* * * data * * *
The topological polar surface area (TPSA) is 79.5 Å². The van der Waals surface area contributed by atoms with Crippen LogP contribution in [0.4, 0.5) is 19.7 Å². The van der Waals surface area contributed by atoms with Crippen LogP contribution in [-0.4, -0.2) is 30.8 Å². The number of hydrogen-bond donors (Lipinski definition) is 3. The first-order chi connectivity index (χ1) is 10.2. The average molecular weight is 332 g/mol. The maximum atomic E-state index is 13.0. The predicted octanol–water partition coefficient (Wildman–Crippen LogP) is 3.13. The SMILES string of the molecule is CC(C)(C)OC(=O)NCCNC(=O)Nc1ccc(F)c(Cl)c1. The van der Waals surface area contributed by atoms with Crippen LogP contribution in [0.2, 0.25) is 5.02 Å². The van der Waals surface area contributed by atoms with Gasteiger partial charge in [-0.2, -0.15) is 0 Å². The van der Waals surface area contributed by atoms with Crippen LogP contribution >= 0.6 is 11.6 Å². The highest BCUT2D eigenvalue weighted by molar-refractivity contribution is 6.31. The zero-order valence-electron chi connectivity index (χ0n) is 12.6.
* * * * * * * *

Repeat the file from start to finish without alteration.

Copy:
The topological polar surface area (TPSA) is 79.5 Å². The van der Waals surface area contributed by atoms with Crippen LogP contribution in [0.4, 0.5) is 19.7 Å². The van der Waals surface area contributed by atoms with Crippen LogP contribution in [-0.4, -0.2) is 30.8 Å². The number of hydrogen-bond donors (Lipinski definition) is 3. The first-order chi connectivity index (χ1) is 10.2. The average molecular weight is 332 g/mol. The maximum atomic E-state index is 13.0. The predicted octanol–water partition coefficient (Wildman–Crippen LogP) is 3.13. The SMILES string of the molecule is CC(C)(C)OC(=O)NCCNC(=O)Nc1ccc(F)c(Cl)c1. The van der Waals surface area contributed by atoms with Crippen LogP contribution in [0.2, 0.25) is 5.02 Å². The van der Waals surface area contributed by atoms with Gasteiger partial charge in [-0.2, -0.15) is 0 Å². The van der Waals surface area contributed by atoms with Crippen LogP contribution >= 0.6 is 11.6 Å². The highest BCUT2D eigenvalue weighted by molar-refractivity contribution is 6.31. The zero-order valence-electron chi connectivity index (χ0n) is 12.6.